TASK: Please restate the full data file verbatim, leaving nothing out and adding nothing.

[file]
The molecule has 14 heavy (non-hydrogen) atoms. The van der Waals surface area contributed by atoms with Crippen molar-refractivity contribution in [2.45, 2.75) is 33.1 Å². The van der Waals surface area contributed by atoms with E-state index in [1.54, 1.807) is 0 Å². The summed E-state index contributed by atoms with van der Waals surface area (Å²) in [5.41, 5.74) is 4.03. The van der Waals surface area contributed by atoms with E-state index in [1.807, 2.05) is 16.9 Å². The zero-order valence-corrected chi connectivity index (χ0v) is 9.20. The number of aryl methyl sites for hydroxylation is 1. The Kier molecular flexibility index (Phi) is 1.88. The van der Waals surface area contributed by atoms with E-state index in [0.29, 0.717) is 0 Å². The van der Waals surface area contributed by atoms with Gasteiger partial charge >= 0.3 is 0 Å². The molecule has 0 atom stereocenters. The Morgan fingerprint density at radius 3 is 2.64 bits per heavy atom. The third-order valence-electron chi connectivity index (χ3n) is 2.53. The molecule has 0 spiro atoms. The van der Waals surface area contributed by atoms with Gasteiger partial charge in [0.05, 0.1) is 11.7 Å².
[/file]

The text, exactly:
The molecule has 14 heavy (non-hydrogen) atoms. The van der Waals surface area contributed by atoms with Crippen molar-refractivity contribution in [2.45, 2.75) is 33.1 Å². The van der Waals surface area contributed by atoms with E-state index in [1.54, 1.807) is 0 Å². The summed E-state index contributed by atoms with van der Waals surface area (Å²) in [5.41, 5.74) is 4.03. The van der Waals surface area contributed by atoms with E-state index in [1.807, 2.05) is 16.9 Å². The zero-order valence-corrected chi connectivity index (χ0v) is 9.20. The number of aryl methyl sites for hydroxylation is 1. The Kier molecular flexibility index (Phi) is 1.88. The van der Waals surface area contributed by atoms with E-state index in [0.29, 0.717) is 0 Å². The van der Waals surface area contributed by atoms with Gasteiger partial charge >= 0.3 is 0 Å². The molecule has 0 atom stereocenters. The Morgan fingerprint density at radius 3 is 2.64 bits per heavy atom. The third-order valence-electron chi connectivity index (χ3n) is 2.53. The molecule has 0 spiro atoms. The van der Waals surface area contributed by atoms with Gasteiger partial charge in [0.05, 0.1) is 11.7 Å².